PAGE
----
— Joanne Freeman (@jbf1755) March 6, 2017
But historical thinking also prepares us for answers that aren’t as cut and dry as we’d prefer. History is full of contradictions and exceptions, loose ends and non-sequiturs. To practice that kind of thinking requires comfort with inconvenient complexities like particularity, dissonance, and paradox.
How could it be otherwise? History is about humans. It’s a science that studies “molecules,” my graduate advisor once put it, “with minds of their own.”
There’s a strong impulse within Christianity to want to believe that truth is actually quite simple. And sometimes it is. But if the essentials of biblical faith are perspicuous, the world as we experience it is rarely so clear. If we don’t train our minds to be comfortable with complex truths, our ears will itch to hear simplistic falsehoods.
History teaches empathy
And make no mistake: deceptive simplicity is all around us. We walk in historical shadows that are shades of gray, but we step into a future that is increasingly presented in black-and-white terms. On issue after issue, there’s pressure not only to pick a side, but to condemn others to the “wrong side of history.”
But at a time when political, cultural, intellectual, demographic, and technological forces are segregating like-minded from like-minded, thinking historically expands the very definition of neighbor, so that it spans time as well as space. History teaches us to to listen to those we might want to dismiss as enemies, to remember that those eyewitnesses to the past were fellow human beings whose vanished lives leave behind traces of the divine image they bore. For long moments, history even strands us in “a foreign country” and lets us feel what it’s like to be aliens and strangers.
In short, the discipline of history remains an engine of empathy.
History teaches prudence
But it’s not enough simply to think about our neighbors in time and thereby to feel greater love for others; if we come to love kindness, we must take the next step and also seek to do justice. For as much as I enjoy studying the past for its own sake, I’m also convinced that thinking historically cultivates a certain approach to Christian activism.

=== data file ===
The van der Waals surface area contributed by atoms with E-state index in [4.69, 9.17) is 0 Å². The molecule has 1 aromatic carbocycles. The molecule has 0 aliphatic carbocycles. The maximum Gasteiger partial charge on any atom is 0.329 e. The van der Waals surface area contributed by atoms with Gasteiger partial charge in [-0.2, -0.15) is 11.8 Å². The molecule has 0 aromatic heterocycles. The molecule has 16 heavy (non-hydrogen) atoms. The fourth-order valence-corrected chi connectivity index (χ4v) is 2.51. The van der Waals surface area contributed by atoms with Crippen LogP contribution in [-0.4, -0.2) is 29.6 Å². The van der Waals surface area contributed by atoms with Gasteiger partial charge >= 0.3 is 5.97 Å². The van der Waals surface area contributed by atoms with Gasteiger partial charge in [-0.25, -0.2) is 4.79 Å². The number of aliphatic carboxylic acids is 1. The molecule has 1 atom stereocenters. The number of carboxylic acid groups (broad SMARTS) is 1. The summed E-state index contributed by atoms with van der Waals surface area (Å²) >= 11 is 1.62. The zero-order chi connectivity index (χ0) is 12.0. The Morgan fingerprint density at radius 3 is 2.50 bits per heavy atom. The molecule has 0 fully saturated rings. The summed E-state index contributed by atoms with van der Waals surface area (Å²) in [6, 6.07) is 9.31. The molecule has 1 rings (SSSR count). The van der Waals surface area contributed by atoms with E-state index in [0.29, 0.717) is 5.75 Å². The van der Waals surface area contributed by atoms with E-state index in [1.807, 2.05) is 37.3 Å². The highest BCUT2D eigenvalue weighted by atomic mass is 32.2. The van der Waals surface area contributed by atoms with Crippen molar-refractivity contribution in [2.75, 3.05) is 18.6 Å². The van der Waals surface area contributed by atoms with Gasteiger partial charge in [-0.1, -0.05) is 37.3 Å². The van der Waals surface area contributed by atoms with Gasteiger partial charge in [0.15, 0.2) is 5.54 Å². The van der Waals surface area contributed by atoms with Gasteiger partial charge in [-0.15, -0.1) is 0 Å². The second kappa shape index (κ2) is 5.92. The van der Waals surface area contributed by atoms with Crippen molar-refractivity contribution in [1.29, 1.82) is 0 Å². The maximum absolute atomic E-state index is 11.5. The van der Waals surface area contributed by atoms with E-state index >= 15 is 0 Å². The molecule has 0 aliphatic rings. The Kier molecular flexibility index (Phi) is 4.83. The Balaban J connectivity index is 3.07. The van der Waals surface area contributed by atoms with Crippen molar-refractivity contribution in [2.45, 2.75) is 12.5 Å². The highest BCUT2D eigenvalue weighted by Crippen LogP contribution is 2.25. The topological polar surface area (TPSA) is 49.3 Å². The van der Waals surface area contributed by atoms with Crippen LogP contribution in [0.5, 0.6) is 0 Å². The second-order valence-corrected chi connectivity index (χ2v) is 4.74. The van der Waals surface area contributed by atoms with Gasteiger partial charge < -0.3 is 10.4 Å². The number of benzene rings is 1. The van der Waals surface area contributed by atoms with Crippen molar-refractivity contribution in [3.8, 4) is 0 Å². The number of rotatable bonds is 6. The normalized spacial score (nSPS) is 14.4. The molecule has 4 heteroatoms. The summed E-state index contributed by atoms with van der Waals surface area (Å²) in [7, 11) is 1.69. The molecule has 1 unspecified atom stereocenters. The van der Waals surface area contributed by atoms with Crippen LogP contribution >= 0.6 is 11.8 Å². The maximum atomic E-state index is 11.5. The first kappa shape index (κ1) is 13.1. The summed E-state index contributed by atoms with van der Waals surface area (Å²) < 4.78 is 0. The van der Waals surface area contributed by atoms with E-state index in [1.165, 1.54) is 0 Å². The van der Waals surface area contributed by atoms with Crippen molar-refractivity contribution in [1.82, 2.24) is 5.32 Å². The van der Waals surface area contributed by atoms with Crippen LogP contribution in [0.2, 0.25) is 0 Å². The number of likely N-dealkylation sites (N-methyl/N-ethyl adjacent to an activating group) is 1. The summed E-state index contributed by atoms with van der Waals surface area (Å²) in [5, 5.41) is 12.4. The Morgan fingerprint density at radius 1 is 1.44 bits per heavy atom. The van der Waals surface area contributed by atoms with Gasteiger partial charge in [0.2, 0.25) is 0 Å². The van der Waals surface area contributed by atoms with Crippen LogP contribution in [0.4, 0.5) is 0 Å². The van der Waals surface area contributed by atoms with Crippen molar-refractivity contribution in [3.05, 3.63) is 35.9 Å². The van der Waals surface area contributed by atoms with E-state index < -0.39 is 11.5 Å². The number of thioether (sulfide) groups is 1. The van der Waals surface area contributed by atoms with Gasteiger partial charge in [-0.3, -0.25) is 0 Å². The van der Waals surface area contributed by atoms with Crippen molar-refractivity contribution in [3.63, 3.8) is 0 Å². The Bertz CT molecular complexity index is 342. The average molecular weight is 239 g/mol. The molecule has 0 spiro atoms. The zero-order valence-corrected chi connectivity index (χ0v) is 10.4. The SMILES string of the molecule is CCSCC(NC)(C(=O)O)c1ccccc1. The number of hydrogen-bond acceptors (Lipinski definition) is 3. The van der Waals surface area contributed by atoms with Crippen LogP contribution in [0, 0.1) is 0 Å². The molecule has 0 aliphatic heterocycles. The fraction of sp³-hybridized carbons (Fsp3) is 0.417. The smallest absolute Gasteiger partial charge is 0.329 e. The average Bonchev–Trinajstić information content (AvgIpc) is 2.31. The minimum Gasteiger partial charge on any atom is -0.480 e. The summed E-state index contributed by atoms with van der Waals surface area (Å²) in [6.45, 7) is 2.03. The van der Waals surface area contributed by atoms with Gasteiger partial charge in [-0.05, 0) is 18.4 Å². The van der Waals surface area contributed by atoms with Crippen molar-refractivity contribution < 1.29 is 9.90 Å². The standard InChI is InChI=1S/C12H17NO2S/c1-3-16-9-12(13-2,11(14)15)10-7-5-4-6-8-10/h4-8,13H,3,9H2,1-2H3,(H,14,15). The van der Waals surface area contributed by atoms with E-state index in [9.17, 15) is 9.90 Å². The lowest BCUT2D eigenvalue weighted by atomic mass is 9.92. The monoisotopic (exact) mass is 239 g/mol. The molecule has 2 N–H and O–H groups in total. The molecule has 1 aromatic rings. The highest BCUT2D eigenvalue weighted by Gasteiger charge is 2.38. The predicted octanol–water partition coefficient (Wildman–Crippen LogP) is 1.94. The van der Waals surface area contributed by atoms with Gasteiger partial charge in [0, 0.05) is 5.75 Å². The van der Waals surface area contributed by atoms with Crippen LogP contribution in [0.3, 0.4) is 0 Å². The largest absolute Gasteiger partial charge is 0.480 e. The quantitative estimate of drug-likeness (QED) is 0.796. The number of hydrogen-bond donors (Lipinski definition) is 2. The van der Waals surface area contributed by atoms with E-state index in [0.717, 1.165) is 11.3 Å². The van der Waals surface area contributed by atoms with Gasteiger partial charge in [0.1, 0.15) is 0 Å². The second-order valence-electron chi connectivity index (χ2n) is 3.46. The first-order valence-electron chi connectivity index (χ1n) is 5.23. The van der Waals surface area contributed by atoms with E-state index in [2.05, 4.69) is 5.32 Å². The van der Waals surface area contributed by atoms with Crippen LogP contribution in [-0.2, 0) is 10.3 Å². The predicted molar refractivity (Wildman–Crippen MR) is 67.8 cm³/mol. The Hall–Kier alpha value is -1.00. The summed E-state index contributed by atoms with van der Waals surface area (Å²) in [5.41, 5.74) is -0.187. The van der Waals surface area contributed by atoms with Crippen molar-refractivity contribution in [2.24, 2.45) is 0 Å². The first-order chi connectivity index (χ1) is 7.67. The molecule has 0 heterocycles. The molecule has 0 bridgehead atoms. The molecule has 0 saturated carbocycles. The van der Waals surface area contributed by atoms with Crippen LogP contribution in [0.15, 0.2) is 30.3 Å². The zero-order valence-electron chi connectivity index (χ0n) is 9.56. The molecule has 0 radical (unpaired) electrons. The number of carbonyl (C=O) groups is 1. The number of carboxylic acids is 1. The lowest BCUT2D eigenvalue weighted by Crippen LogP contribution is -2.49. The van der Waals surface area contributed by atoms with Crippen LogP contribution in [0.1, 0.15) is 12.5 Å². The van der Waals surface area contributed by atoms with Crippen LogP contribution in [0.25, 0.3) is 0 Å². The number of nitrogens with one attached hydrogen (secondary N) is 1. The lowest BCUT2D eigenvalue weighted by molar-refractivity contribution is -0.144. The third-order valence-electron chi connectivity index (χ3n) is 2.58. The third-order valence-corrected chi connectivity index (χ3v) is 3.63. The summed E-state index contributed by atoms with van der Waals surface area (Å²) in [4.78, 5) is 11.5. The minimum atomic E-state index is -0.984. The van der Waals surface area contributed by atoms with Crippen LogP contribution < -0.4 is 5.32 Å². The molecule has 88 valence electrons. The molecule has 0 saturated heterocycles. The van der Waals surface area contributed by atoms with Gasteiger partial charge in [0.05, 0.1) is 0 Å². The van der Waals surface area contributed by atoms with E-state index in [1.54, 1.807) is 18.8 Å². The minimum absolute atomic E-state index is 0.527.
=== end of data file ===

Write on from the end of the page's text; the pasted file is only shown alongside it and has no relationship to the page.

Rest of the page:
I can’t put it better than our Anxious Bench colleague Tal Howard: “We are not, and can never be, in Nietzsche’s felicitous phrase, ‘spoiled idlers in the garden of knowledge’ but are always already participants in ‘life’— a wonderful, tragic, complex, hopeful moral life.” To think historically, therefore, prepares us to live prudently, with a “hesitant seriousness” that encompasses both “the filter of reflection, and yet also the daring courage for definitive resolution.” We neither rush to action, refusing “to acknowledge the full complexity of the past,” nor “[tumble] uselessly into futility, into moral paralysis or jaded amoral sophistication” (“Virtue Ethics and Historical Inquiry,” in Confessing History, pp. 92-93).
History teaches humility
But we do all of this knowing that we do it imperfectly. We do justice and love kindness, but we also walk humbly with God. To do otherwise would be to deny one of our faith’s many paradoxes: that the saints remain sinners. After all, if history is a story of divine redemption, it’s because it’s also a story of human depravity. Our chapter of it will be no different.
Tolkien’s heroes may be “determined to act in ways that honor their forebears and leave a worthy example for their descendants,” but I’m glad Challies acknowledges that determination doesn’t always lead to success: “They speak and live as if every word of the mouth and every tap of the hammer will honor or dishonor those who have gone before and shame or bless those who will follow.”
Challies wants to exhort us to live honorably and so bless our descendants. May it be so! But we also need to carry a different weight of history: the awareness that some of what we do now will shame — or baffle or enrage — the Christians who follow us. How do we know? Because some of what our Christian forebears did ought to shame — and baffle and enrage — us, their descendants. We walk in that shadow of the past, and in the process, we cast our own shadow into the future.
So study history and so learn to ask questions, seek (complicated) answers, feel empathy, and act prudently. But do all these things in humility, by the grace of the One whose power is made perfect in our weakness.